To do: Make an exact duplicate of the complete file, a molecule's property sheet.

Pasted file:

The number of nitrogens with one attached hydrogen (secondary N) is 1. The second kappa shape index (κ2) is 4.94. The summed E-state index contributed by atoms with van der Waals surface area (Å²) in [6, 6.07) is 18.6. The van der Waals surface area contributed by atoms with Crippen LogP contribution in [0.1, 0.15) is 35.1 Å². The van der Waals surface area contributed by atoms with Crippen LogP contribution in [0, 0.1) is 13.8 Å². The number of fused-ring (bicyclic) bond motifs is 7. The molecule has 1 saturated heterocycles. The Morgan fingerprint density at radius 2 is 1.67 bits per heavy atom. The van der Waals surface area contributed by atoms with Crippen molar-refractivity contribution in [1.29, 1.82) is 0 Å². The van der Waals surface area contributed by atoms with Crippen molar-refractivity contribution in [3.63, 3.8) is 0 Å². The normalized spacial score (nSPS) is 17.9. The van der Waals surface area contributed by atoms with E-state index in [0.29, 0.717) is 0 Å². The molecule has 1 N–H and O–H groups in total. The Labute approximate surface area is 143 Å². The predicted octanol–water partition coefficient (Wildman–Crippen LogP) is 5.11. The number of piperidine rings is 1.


The number of nitrogens with one attached hydrogen (secondary N) is 1. The second kappa shape index (κ2) is 4.94. The summed E-state index contributed by atoms with van der Waals surface area (Å²) in [6, 6.07) is 18.6. The van der Waals surface area contributed by atoms with Crippen LogP contribution in [0.1, 0.15) is 35.1 Å². The van der Waals surface area contributed by atoms with Crippen LogP contribution in [0, 0.1) is 13.8 Å². The number of fused-ring (bicyclic) bond motifs is 7. The molecule has 1 saturated heterocycles. The Morgan fingerprint density at radius 2 is 1.67 bits per heavy atom. The van der Waals surface area contributed by atoms with Crippen molar-refractivity contribution in [1.29, 1.82) is 0 Å². The van der Waals surface area contributed by atoms with Crippen molar-refractivity contribution in [3.63, 3.8) is 0 Å². The normalized spacial score (nSPS) is 17.9. The van der Waals surface area contributed by atoms with E-state index in [0.29, 0.717) is 0 Å². The molecule has 1 N–H and O–H groups in total. The Labute approximate surface area is 143 Å². The predicted octanol–water partition coefficient (Wildman–Crippen LogP) is 5.11. The number of piperidine rings is 1.